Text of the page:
Mariam was among the first to be taken. She was out gathering herbs in the field near Yoshua’ s laboratory one morning when a Christian knight approached her.
–And what might you be doing, young one?
She ignored him, but he persisted.
–When a knight of their Catholic majesties speaks to you, you respond with respect. He was still smiling –or rather leering— and was confident that he would have his way with her.
Mariam gathered up her bundle and hurried off towards the city gates. The knight followed at a distance. Mariam was aware of this and made several unplanned stops on the way, picking up bread at her aunt’s house and some lamb from her cousin, who was the halal butcher for the community. But the knight persisted and eventually she had to return home.
Every morning after that for nearly three weeks he pursued her. Every morning she ignored him, becoming more and more careful about where she went and what she did. At first she did not want to worry her father or Shmuel. She had been followed and harassed by Muslim men as well and while unpleasant it was, it seemed, simply part of being a woman in a world dominated by men. Her mother had warned her of this. But after three weeks she became worried. An honorable man –or for that matter a sane one– would not be so persistent. And so she told her father what was happening and he decided to keep her in. But when the knight proceeded to station himself outside their household it was decided she would be safer hidden at Shmuel’s laboratory. They were, in any case, likely to be married quite soon, assuming that the odd young man overcame whatever reservations he suddenly felt. And he knew that Shmuel, in any case, would do his best to protect her. And surely the Knight would not go poking around a church looking for a young Muslim woman!
So Miriam busied herself incinerating and calcining herbs, dissolving salts and evaporating solutions, bringing near to completion the work which Shmuel had begun. He visited when he could, bringing her her favorite foods, but had to be careful lest he draw unnecessary attention to the chapel. And so the terms of their marriage were negotiated by means of letters exchanged furtively, hidden in the pile of sawdust in the outhouse behind the church.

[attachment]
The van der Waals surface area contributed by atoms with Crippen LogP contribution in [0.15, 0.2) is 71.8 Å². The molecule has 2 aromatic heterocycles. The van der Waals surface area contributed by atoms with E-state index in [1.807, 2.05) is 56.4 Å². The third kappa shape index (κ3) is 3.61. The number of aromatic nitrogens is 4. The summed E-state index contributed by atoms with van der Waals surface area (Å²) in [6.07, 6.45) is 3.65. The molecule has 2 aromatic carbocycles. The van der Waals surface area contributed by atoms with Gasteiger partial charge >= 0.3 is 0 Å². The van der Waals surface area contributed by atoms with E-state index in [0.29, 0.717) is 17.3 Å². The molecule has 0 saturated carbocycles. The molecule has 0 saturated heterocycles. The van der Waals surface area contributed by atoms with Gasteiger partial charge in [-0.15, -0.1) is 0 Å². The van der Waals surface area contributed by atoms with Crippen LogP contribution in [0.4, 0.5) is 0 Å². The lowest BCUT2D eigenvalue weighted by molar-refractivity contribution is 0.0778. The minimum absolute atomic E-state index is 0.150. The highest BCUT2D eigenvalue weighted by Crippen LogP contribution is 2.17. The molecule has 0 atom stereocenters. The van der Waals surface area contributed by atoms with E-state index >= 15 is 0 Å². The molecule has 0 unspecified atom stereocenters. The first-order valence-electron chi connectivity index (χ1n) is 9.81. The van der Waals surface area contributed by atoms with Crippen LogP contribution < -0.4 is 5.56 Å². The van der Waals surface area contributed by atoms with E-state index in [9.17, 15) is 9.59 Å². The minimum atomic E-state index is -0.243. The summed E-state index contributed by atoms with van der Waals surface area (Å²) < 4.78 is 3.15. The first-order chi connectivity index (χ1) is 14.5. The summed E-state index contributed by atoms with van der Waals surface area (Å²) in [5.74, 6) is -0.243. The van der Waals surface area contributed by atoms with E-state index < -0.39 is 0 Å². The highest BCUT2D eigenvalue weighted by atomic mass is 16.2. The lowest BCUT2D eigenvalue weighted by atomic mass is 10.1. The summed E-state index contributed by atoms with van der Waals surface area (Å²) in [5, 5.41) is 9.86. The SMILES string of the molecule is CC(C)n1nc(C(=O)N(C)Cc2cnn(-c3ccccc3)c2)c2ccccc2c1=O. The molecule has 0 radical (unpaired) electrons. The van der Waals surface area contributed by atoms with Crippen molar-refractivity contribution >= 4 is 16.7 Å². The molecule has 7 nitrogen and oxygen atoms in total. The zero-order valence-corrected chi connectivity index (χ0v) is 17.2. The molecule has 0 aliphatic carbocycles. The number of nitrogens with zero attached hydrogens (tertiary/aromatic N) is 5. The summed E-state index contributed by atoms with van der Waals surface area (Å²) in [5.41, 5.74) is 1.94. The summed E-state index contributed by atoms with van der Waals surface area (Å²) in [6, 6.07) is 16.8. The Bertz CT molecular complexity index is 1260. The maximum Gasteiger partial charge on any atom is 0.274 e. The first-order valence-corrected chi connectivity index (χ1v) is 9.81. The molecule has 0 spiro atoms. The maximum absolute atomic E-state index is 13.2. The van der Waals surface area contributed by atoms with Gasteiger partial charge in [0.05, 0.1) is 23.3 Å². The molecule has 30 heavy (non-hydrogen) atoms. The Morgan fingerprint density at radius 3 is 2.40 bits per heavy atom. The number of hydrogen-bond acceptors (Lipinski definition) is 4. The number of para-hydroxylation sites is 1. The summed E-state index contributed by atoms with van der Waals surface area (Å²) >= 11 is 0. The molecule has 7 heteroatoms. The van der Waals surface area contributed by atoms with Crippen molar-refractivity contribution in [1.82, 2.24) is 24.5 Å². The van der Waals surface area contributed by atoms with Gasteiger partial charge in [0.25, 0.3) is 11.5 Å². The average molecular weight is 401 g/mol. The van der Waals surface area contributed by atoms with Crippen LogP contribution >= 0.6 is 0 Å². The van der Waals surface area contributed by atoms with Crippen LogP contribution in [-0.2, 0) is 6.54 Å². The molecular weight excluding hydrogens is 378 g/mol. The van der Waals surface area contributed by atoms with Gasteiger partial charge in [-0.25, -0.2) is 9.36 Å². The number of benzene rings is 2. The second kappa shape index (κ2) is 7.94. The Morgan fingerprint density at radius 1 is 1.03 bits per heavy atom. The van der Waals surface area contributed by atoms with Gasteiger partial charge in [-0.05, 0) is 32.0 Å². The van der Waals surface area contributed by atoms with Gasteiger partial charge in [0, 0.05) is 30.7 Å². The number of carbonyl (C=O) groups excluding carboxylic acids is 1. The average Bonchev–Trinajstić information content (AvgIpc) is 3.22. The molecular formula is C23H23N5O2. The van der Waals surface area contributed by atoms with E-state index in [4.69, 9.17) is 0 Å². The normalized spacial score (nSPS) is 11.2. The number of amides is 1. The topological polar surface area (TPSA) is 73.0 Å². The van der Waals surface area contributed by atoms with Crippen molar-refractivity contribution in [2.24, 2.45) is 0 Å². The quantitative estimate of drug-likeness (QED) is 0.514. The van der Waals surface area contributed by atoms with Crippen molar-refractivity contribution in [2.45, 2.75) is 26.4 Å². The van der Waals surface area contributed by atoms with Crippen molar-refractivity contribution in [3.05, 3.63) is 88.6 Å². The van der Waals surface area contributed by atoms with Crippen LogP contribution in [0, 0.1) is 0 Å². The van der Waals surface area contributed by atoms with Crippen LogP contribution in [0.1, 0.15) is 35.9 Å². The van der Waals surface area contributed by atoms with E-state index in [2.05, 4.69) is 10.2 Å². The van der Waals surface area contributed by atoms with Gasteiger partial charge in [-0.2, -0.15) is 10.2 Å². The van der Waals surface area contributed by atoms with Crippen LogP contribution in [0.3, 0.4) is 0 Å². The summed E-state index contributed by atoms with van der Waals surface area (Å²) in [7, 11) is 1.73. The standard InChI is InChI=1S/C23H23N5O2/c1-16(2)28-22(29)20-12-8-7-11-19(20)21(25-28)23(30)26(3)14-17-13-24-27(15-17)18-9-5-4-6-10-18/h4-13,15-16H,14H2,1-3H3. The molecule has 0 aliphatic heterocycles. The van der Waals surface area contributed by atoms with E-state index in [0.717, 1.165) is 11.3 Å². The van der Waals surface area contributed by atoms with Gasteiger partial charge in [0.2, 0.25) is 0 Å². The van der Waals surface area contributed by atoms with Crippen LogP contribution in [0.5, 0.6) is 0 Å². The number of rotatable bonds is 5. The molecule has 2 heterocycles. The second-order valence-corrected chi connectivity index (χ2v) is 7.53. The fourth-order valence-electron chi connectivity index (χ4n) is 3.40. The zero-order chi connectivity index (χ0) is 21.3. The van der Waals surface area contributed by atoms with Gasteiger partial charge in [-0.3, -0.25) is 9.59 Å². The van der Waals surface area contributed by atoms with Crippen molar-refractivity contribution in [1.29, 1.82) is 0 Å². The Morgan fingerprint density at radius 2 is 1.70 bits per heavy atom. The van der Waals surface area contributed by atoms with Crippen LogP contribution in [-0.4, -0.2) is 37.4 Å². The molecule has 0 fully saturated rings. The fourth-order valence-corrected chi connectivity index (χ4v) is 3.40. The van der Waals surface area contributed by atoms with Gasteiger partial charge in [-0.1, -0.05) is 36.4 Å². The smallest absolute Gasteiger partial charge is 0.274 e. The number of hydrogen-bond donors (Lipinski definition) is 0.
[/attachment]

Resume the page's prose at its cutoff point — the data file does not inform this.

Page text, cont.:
Miriam, for her part, knew what she wanted: a marriage which would be recognized by their families and by the public authorities so that they could be together and discover and carry out their common work. Would she have rather it had been a Muslim or a Jewish wedding, or better still a ceremony which publicly declared their commitment to each other and to the cause of justice on their own terms? Of course. But this was to confuse the batin and the zahir. The deeper truth was secret for a reason. Humanity cannot bear very much reality. She was not even sure she could bear it, though she hoped she could, and carry it forward and extend it and make the seed of a better and more just world.
Shmuel, to be honest, didn’t really know what he wanted. The truth is that while he had fantasized about marrying Miriam, he had never really thought about it. And the two things were quite different. He had assumed that a public ceremony would never be possible and he had never considered weaving his life with Miriam into the fabric of his life with his family —much less with hers. It was part of the hidden life, separate from their families, where they were free. But again, this was just a fantasy. Much as he might disdain his father, he had never actually intended to cut all ties. And he loved his mother and sisters. Indeed, it gradually became clear to Shmuel that he had not thought anything through and that wild as it was, Ruben’s plan for ‘aliyah was safer and better considered than anything he had imagined —-especially his fantasies that he would become wise and just enough that his adversaries —the Pope and the Catholic Monarchy— would simply retire from the field of battle in shame.
At first Shmuel simply repeated the arguments he had made that night in the garden, just stripped of the anger and insults. But that got them nowhere. Indeed, Miriam simply declined to respond, writing back that he seemed terribly angry and that she understood that but that it was no basis for making decisions regarding their life together —or how they would serve humanity. And she told him that she loved him and yearned to be with him but that she could wait until he matured.
This went on for some weeks, but finally, in despair, Shmuel confessed his confusion and let Miriam guide him to a solution. They agreed to ask for a simple, private wedding with just their families, while allowing their fathers to be more public about their new business alliance. This was fine with her father, who was spared considerable expense, and with his, who was able to negotiate the unveiling of the new joint enterprise without interference from his crazy son. And because the wedding was to be simple and private, it could take place soon —in less than a month in fact.